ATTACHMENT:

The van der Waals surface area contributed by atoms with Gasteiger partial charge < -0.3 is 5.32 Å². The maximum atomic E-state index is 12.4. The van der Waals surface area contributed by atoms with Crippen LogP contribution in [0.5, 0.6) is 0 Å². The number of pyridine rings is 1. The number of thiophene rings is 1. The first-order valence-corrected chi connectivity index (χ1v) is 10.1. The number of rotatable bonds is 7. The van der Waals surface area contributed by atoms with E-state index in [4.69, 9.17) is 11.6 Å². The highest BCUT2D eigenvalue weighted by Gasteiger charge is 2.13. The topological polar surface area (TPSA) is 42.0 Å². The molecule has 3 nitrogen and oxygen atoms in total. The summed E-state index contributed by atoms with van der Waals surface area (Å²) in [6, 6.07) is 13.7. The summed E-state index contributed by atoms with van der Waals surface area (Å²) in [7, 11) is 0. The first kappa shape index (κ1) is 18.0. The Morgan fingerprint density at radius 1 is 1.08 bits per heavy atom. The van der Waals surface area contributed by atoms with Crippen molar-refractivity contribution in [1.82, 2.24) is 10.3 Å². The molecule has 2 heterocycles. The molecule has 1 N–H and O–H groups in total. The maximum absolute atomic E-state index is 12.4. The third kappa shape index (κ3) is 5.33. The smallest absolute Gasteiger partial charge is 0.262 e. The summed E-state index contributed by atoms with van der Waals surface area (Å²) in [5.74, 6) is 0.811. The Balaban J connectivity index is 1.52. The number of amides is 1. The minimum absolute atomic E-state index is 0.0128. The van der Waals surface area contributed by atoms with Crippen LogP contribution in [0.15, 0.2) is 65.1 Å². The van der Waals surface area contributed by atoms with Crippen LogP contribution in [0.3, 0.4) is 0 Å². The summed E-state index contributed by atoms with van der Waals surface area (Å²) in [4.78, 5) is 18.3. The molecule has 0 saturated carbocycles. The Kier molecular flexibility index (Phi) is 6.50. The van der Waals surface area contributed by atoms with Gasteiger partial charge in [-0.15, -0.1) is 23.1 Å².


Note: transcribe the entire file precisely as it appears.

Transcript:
The van der Waals surface area contributed by atoms with Gasteiger partial charge < -0.3 is 5.32 Å². The maximum atomic E-state index is 12.4. The van der Waals surface area contributed by atoms with Crippen LogP contribution in [0.5, 0.6) is 0 Å². The number of pyridine rings is 1. The number of thiophene rings is 1. The first-order valence-corrected chi connectivity index (χ1v) is 10.1. The number of rotatable bonds is 7. The van der Waals surface area contributed by atoms with E-state index in [4.69, 9.17) is 11.6 Å². The highest BCUT2D eigenvalue weighted by Gasteiger charge is 2.13. The topological polar surface area (TPSA) is 42.0 Å². The molecule has 3 nitrogen and oxygen atoms in total. The summed E-state index contributed by atoms with van der Waals surface area (Å²) in [6, 6.07) is 13.7. The summed E-state index contributed by atoms with van der Waals surface area (Å²) in [7, 11) is 0. The first kappa shape index (κ1) is 18.0. The Morgan fingerprint density at radius 1 is 1.08 bits per heavy atom. The van der Waals surface area contributed by atoms with Crippen molar-refractivity contribution in [1.82, 2.24) is 10.3 Å². The molecule has 2 heterocycles. The molecule has 1 N–H and O–H groups in total. The maximum absolute atomic E-state index is 12.4. The third kappa shape index (κ3) is 5.33. The smallest absolute Gasteiger partial charge is 0.262 e. The summed E-state index contributed by atoms with van der Waals surface area (Å²) in [5.74, 6) is 0.811. The Balaban J connectivity index is 1.52. The number of amides is 1. The minimum absolute atomic E-state index is 0.0128. The van der Waals surface area contributed by atoms with Crippen LogP contribution in [0.15, 0.2) is 65.1 Å². The van der Waals surface area contributed by atoms with Crippen LogP contribution in [0.3, 0.4) is 0 Å². The summed E-state index contributed by atoms with van der Waals surface area (Å²) in [4.78, 5) is 18.3. The molecule has 0 saturated carbocycles. The Kier molecular flexibility index (Phi) is 6.50. The van der Waals surface area contributed by atoms with Gasteiger partial charge in [-0.15, -0.1) is 23.1 Å².